New Paid-Leave Laws Still Under Scrutiny


Paid leave measures in Arizona, the District of Columbia, and Washington recently became law, but work related to the measures continues, and the developments keep coming.


A requirement that Arizona employers provide workers at least three days of paid sick leave took effect July 1, 2017, the result of a voter-approved measure that also raised the state’s minimum wage to $10, from $8.05, effective Jan. 1, 2017, and will eventually raise it to $12 by 2020.

However, the constitutionality of Proposition 206, which voters approved in the Nov. 8, 2016, election, was challenged by the Chamber of Commerce and Industry, which sued to block implementation, claiming that the measure violated state law.

The measure violated a single-subject rule because the measure addressed wages and sick leave, and it violated a state law by requiring the state to spend money without identifying a revenue source, the chamber claimed.

The single-subject rule applies only to legislative acts, not initiatives, and nothing about Proposition 206, inherently requires the state to spend more, the state supreme court unanimously ruled on Aug. 2, 2017, striking down the challenge.

Meanwhile, the Industrial Commission held proceedings Aug. 8, 2017, on proposed supplemental rulemaking process. The supplemental process was published in the July 7, 2017, Arizona Administrative Register in response to comments about the May 5, 2017, Notice of Proposed Rulemaking.

The supplemental proposed rulemaking includes a provision to waive posting requirements for employers that have less than $500,000 in gross annual revenue.

District of Columbia

The District of Columbia’s Universal Paid Leave Act of 2015 (Act A21-0682) became law effective April 7, 2017, and is to be fully funded under the District’s fiscal 2018 budget, which was approved May 30.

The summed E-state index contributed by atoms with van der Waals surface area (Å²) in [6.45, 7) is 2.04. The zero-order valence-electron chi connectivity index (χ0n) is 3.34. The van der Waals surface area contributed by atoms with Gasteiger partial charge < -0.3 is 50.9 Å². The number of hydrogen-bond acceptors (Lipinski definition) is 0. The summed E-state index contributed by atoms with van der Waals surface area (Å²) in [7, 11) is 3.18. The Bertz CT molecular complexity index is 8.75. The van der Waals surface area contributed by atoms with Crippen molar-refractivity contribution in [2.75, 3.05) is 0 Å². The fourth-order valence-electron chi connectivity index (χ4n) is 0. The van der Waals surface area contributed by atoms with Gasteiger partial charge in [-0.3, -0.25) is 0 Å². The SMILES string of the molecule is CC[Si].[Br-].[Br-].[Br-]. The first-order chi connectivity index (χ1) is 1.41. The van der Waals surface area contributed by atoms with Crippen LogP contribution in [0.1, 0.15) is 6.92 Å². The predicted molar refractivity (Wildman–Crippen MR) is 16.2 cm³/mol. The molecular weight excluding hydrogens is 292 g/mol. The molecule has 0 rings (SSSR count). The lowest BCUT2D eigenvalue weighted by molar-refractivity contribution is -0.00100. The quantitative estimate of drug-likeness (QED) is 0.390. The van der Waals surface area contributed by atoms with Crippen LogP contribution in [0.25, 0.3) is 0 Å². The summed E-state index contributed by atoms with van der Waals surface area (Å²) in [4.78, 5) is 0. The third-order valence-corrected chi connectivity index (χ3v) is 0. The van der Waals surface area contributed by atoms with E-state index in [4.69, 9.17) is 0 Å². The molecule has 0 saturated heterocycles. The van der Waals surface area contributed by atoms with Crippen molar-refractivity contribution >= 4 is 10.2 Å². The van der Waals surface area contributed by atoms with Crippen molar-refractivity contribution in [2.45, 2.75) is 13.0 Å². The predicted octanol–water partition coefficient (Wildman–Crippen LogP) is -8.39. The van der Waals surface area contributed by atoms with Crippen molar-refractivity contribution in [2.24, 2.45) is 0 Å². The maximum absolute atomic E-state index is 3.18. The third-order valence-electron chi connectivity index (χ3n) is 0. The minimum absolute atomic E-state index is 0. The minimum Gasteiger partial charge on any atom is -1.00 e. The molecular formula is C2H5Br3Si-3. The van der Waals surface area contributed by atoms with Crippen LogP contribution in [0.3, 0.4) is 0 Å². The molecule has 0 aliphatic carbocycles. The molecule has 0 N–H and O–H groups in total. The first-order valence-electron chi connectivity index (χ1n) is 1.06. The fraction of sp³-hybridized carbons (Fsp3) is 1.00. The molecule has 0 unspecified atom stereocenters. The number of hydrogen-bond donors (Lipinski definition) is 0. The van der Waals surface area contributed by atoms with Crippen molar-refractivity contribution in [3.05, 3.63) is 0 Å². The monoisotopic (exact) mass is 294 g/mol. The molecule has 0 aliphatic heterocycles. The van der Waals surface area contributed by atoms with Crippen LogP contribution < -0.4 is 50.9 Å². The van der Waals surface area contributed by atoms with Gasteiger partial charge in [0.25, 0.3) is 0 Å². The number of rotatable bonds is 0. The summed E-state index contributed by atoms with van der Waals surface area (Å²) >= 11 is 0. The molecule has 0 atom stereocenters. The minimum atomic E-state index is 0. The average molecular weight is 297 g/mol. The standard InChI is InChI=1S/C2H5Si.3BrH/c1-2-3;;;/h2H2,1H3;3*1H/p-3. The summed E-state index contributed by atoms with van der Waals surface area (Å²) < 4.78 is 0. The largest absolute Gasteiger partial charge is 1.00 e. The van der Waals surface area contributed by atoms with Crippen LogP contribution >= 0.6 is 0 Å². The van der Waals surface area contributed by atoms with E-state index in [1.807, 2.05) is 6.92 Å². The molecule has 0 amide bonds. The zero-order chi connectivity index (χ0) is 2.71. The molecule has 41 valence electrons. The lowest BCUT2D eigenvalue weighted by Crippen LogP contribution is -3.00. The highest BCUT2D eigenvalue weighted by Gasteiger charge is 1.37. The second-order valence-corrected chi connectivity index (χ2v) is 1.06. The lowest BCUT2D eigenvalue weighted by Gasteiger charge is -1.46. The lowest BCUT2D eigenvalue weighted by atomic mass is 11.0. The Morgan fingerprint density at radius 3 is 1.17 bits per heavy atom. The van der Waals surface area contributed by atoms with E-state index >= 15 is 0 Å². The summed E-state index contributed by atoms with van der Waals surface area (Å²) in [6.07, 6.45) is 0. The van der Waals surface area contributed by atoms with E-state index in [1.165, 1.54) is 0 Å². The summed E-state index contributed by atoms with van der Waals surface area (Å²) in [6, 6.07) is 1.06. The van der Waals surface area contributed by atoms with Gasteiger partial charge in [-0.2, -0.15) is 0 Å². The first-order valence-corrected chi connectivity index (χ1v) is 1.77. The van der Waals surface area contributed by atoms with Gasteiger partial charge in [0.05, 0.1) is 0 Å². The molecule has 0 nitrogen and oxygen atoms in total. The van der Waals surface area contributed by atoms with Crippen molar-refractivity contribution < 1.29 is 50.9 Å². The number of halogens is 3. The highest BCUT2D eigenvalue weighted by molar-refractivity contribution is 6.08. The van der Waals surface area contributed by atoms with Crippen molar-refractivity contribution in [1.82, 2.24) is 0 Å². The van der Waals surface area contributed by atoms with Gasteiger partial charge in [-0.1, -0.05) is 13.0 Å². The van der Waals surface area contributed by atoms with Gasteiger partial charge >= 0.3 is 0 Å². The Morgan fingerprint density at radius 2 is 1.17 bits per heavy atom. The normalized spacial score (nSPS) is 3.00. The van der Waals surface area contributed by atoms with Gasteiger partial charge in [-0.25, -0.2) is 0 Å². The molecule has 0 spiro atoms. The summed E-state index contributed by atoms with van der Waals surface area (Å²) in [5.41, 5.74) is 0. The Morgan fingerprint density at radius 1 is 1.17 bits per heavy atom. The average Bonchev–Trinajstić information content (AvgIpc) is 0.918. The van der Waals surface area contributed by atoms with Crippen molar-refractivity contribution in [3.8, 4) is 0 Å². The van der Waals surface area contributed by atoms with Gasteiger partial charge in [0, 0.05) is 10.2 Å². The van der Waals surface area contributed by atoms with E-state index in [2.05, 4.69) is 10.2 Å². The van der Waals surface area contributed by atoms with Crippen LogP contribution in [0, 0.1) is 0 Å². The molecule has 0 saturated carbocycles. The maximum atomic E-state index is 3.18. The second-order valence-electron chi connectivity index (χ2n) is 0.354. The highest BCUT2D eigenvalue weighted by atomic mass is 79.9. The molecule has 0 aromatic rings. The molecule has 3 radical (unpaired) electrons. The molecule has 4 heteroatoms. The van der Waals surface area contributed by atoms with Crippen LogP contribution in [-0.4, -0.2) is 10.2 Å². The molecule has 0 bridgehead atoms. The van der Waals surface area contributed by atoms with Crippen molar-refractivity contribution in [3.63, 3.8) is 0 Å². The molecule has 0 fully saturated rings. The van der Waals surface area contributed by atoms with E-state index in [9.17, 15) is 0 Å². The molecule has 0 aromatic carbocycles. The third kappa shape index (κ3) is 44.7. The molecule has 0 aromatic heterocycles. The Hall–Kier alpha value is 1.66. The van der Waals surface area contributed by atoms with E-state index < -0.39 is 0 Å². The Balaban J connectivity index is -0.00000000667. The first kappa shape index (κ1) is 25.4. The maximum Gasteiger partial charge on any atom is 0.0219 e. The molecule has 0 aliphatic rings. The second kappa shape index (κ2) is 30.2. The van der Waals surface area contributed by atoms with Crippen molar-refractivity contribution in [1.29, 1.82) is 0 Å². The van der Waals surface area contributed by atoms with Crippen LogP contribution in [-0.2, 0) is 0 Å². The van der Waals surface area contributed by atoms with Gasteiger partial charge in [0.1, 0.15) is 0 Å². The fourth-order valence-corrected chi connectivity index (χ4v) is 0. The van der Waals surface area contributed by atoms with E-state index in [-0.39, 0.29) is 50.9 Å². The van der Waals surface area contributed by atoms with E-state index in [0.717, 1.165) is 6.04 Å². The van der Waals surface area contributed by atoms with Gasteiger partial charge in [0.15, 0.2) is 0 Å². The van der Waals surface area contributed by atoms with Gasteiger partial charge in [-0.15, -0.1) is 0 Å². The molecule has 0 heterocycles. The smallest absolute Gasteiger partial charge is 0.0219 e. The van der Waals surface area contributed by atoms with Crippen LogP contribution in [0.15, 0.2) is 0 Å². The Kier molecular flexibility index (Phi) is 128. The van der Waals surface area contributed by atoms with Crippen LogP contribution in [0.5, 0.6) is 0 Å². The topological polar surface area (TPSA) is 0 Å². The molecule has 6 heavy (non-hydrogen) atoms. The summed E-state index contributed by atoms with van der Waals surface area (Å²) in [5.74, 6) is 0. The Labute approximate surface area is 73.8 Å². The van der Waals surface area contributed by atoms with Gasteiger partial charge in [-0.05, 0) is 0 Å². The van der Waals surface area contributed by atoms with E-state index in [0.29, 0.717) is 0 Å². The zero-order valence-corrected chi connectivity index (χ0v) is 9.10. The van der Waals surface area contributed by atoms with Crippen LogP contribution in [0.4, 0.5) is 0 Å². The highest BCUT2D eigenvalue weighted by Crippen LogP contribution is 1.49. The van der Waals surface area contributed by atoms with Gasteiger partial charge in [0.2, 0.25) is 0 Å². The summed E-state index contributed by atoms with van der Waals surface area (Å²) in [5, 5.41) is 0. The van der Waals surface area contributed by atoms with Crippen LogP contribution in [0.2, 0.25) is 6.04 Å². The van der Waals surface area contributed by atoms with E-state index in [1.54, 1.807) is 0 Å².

Nonetheless, at least five repeal-and-replace measures are under review by the council of the District of Columbia, including the UPLA Amendment Act, which was introduced June 20 by the council’s chairman, Phil Mendelson. Leave payouts under the UPLA are to start in 2020.

The repeal-and-replace measures generally focus on different models for implementing paid leave, such as requiring employers to directly provide paid leave benefits to employees, blending a smaller payroll tax for small employers and an employer mandate for larger employers, and exempting certain businesses that already provide paid-leave benefits.

The UPLA is to be financed through a 0.62 percent payroll tax that private-sector employers pay into a common pool administered by the D.C. government that funds the benefits for employees.

The measures generally leave unchanged the duration of leave provided: eight weeks for new parents, six weeks to care for a sick relative, and two weeks to address an employee’s personal health needs.

A hearing on the repeal-and-replace measures is scheduled for Oct. 10, 2017, according to the Aug. 4 D.C. Register.


In preparation for paid sick-leave requirements that are to kick in on Jan. 1, 2018, Washington’s Department of Labor and Industries created the 1433 Engagement Site to involve the public as it develops two sets of rules to explain and enforce new paid sick leave rules.

Initiative 1433, which was approved by voters in the Nov. 8, 2016, election, requires employers to provide paid sick leave to most employees starting Jan. 1, 2018, increases the minimum wage over several years, and ensures that tips and service charges are given to the appropriate staff.

Most employees are to accrue one hour of paid sick leave for every 40 hours worked for employees to care for themselves and family members, for use when health-related reasons close the employee’s work or their child’s school or place of care, or for reasons related to domestic violence.

Public hearings on the first set of rules, which address notification procedures, recordkeeping, and reporting requirements, and retaliation protections, were scheduled for Aug. 8, Aug. 16, Aug. 17, and Aug. 29. Feedback on these rules is to be submitted by Sept. 1, the department said.

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